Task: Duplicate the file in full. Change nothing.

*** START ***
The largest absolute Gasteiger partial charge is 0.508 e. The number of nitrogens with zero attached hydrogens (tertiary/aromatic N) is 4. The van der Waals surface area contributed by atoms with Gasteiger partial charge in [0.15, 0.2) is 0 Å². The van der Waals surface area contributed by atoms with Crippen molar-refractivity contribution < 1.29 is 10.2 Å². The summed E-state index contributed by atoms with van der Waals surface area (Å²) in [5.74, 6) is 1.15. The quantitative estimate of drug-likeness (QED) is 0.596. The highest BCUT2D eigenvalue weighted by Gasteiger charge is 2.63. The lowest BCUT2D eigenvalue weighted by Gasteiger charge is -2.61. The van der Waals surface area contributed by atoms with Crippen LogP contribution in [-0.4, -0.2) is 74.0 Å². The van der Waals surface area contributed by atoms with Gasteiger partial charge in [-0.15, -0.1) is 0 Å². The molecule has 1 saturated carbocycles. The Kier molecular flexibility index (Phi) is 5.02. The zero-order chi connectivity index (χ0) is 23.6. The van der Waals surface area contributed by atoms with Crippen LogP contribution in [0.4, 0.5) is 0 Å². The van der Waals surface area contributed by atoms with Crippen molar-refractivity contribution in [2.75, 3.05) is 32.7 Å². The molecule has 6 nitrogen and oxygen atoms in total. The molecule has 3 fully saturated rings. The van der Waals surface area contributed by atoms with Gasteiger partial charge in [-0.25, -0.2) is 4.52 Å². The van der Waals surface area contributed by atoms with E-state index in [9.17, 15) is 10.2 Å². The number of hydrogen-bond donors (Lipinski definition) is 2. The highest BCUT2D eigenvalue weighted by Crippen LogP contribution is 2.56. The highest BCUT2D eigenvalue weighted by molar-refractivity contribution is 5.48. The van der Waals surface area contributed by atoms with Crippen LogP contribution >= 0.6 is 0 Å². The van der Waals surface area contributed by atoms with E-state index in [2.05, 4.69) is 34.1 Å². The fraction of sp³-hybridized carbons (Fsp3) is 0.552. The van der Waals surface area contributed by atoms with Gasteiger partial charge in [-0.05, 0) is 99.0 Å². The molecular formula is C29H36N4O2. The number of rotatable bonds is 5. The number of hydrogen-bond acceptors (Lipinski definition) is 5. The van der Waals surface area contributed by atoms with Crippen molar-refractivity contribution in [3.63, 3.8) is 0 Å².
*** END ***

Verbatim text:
The largest absolute Gasteiger partial charge is 0.508 e. The number of nitrogens with zero attached hydrogens (tertiary/aromatic N) is 4. The van der Waals surface area contributed by atoms with Gasteiger partial charge in [0.15, 0.2) is 0 Å². The van der Waals surface area contributed by atoms with Crippen molar-refractivity contribution < 1.29 is 10.2 Å². The summed E-state index contributed by atoms with van der Waals surface area (Å²) in [5.74, 6) is 1.15. The quantitative estimate of drug-likeness (QED) is 0.596. The highest BCUT2D eigenvalue weighted by Gasteiger charge is 2.63. The lowest BCUT2D eigenvalue weighted by Gasteiger charge is -2.61. The van der Waals surface area contributed by atoms with Crippen LogP contribution in [-0.4, -0.2) is 74.0 Å². The van der Waals surface area contributed by atoms with Gasteiger partial charge in [-0.15, -0.1) is 0 Å². The molecule has 1 saturated carbocycles. The Kier molecular flexibility index (Phi) is 5.02. The zero-order chi connectivity index (χ0) is 23.6. The van der Waals surface area contributed by atoms with Crippen LogP contribution in [0.4, 0.5) is 0 Å². The van der Waals surface area contributed by atoms with Crippen molar-refractivity contribution in [2.75, 3.05) is 32.7 Å². The molecule has 6 nitrogen and oxygen atoms in total. The molecule has 3 fully saturated rings. The van der Waals surface area contributed by atoms with Gasteiger partial charge in [-0.25, -0.2) is 4.52 Å². The van der Waals surface area contributed by atoms with E-state index in [9.17, 15) is 10.2 Å². The number of hydrogen-bond donors (Lipinski definition) is 2. The highest BCUT2D eigenvalue weighted by Crippen LogP contribution is 2.56. The highest BCUT2D eigenvalue weighted by molar-refractivity contribution is 5.48. The van der Waals surface area contributed by atoms with Crippen LogP contribution >= 0.6 is 0 Å². The van der Waals surface area contributed by atoms with E-state index in [2.05, 4.69) is 34.1 Å². The fraction of sp³-hybridized carbons (Fsp3) is 0.552. The van der Waals surface area contributed by atoms with Gasteiger partial charge in [-0.05, 0) is 99.0 Å². The molecular formula is C29H36N4O2. The number of rotatable bonds is 5. The number of hydrogen-bond acceptors (Lipinski definition) is 5. The van der Waals surface area contributed by atoms with Crippen molar-refractivity contribution in [3.63, 3.8) is 0 Å².